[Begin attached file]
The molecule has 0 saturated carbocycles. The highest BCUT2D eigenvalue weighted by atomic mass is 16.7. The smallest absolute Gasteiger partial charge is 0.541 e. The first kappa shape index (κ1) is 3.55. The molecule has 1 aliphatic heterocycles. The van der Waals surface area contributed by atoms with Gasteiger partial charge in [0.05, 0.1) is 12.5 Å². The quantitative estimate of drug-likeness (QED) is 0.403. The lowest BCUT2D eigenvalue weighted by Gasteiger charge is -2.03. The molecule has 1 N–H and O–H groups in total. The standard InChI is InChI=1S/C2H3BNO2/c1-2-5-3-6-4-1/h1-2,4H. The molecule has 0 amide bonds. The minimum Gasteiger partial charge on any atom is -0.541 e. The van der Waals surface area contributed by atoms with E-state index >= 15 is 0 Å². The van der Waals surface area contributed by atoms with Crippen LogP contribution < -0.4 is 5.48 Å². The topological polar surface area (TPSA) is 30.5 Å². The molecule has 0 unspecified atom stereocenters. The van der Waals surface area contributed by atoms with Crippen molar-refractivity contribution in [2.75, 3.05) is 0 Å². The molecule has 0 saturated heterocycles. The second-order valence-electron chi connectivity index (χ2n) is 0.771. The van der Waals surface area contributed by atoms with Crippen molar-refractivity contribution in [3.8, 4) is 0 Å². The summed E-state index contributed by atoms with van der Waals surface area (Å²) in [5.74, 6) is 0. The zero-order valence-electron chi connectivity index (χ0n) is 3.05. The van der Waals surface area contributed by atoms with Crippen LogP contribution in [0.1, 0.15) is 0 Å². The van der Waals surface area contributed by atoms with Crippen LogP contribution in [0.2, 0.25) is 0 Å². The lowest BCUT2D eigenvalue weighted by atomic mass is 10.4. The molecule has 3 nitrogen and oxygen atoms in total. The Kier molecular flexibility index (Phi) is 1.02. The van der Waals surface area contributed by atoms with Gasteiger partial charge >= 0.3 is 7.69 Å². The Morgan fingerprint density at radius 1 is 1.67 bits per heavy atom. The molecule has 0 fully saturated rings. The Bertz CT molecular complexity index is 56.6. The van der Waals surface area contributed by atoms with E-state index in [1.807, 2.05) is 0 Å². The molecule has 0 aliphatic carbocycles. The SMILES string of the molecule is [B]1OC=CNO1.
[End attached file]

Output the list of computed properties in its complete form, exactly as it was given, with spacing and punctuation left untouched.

The molecule has 0 saturated carbocycles. The highest BCUT2D eigenvalue weighted by atomic mass is 16.7. The smallest absolute Gasteiger partial charge is 0.541 e. The first kappa shape index (κ1) is 3.55. The molecule has 1 aliphatic heterocycles. The van der Waals surface area contributed by atoms with Gasteiger partial charge in [0.05, 0.1) is 12.5 Å². The quantitative estimate of drug-likeness (QED) is 0.403. The lowest BCUT2D eigenvalue weighted by Gasteiger charge is -2.03. The molecule has 1 N–H and O–H groups in total. The standard InChI is InChI=1S/C2H3BNO2/c1-2-5-3-6-4-1/h1-2,4H. The molecule has 0 amide bonds. The minimum Gasteiger partial charge on any atom is -0.541 e. The van der Waals surface area contributed by atoms with E-state index >= 15 is 0 Å². The van der Waals surface area contributed by atoms with Crippen LogP contribution < -0.4 is 5.48 Å². The topological polar surface area (TPSA) is 30.5 Å². The molecule has 0 unspecified atom stereocenters. The van der Waals surface area contributed by atoms with Crippen molar-refractivity contribution in [2.75, 3.05) is 0 Å². The molecule has 0 saturated heterocycles. The second-order valence-electron chi connectivity index (χ2n) is 0.771. The van der Waals surface area contributed by atoms with Crippen molar-refractivity contribution in [3.8, 4) is 0 Å². The summed E-state index contributed by atoms with van der Waals surface area (Å²) in [5.74, 6) is 0. The zero-order valence-electron chi connectivity index (χ0n) is 3.05. The van der Waals surface area contributed by atoms with Crippen LogP contribution in [0.1, 0.15) is 0 Å². The van der Waals surface area contributed by atoms with Crippen LogP contribution in [0.2, 0.25) is 0 Å². The lowest BCUT2D eigenvalue weighted by atomic mass is 10.4. The molecule has 3 nitrogen and oxygen atoms in total. The Kier molecular flexibility index (Phi) is 1.02. The van der Waals surface area contributed by atoms with Gasteiger partial charge >= 0.3 is 7.69 Å². The Morgan fingerprint density at radius 1 is 1.67 bits per heavy atom. The molecule has 0 fully saturated rings. The Bertz CT molecular complexity index is 56.6. The van der Waals surface area contributed by atoms with E-state index in [1.807, 2.05) is 0 Å². The molecule has 0 aliphatic carbocycles. The SMILES string of the molecule is [B]1OC=CNO1.